Year Zero is a highly intellectual yet accessible exploration of a formative period in the history of the Arab-Israeli Conflict, and the creation of identity and historical perspective. While not written about contemporary events, its thoughtful, holistic approach sheds great insight on conflict today in origins, practice, and memory.” —Jewish Book World

“Cohen has produced a brilliant book—meticulously researched, exhilarating, intimidating and more than occasionally disturbing.” —Marginalia-LA Review of Books

"Hillel Cohen’s remarkable recent book. . . . For those who want a portal into the two hearts of darkness at the core of the struggle between Jews and Arabs in Palestine and Israel, it is a great journey."—Partners for Progressive Israel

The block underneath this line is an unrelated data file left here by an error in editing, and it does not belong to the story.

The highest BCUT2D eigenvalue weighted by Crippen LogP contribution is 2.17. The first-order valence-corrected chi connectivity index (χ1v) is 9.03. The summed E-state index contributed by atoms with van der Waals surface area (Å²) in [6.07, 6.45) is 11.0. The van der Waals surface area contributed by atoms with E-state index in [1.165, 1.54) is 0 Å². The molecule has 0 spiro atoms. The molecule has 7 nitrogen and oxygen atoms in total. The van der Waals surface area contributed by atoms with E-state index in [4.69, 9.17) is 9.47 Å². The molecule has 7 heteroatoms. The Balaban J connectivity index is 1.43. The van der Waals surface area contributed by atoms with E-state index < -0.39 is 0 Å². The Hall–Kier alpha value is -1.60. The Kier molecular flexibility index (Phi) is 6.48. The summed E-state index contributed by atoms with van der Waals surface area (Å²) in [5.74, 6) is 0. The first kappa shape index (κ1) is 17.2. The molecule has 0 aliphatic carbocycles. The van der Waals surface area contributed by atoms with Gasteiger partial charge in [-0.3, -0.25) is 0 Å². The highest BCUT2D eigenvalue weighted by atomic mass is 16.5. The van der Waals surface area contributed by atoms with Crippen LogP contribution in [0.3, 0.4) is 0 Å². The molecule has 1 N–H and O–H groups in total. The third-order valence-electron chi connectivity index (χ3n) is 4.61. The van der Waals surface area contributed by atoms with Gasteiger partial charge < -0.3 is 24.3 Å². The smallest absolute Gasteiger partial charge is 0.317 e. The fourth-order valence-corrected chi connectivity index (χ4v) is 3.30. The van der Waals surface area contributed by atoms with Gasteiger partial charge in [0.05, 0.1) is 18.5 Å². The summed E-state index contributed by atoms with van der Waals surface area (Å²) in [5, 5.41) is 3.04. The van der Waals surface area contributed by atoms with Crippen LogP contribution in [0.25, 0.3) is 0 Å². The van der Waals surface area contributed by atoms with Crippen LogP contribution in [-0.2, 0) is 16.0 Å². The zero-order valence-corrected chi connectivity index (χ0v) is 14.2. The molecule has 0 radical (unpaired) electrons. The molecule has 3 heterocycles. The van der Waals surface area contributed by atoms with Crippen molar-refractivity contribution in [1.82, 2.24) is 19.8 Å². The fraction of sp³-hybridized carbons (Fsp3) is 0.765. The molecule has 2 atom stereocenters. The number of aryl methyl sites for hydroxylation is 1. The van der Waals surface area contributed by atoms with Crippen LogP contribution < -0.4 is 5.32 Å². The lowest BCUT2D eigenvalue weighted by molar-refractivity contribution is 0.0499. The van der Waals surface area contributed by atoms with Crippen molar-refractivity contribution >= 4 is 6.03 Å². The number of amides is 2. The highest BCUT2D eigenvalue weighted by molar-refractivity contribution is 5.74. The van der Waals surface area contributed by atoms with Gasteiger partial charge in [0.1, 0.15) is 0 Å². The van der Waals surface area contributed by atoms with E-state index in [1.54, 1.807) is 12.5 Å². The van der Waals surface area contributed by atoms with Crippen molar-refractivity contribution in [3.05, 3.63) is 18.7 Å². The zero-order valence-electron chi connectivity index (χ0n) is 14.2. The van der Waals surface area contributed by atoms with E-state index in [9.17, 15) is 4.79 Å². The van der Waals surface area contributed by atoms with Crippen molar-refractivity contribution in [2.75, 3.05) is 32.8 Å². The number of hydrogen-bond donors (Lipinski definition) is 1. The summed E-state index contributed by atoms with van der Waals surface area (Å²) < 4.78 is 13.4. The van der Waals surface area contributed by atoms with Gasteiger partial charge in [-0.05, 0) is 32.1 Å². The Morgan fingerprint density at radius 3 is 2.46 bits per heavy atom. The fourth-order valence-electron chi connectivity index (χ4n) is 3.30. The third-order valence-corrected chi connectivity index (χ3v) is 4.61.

“Cohen’s analysis of the situation in 1929 goes very much against the grain of the usual Zionist narrative and even the non-partisan historical research concerning this period.”—Jewish Review of Books

“Cohen’s work is a valuable resource in these horrendous times. . . . He has a rich, dialectical understanding of the Jewish-Arab relationship, and though he would never compare the occupier to the occupied, his writing will make Jewish and Palestinian readers equally uncomfortable.”—Yonatan Mendel,
London Review of Books

“Cohen’s command of the Arabic- and Hebrew-language source material is magisterial and the result is a book of immense complexity, one that carries its erudition lightly and is a fascinating read. It will appeal both to academic and general audiences. It is scholarly, subtle, sympathetic and insightful in its broad understanding of the Arab-Israeli conflict, while its numerous human stories of 1929 that weave their way through the book are both riveting and emphasize general points about nationalism, identity, religion, history and human experience.”—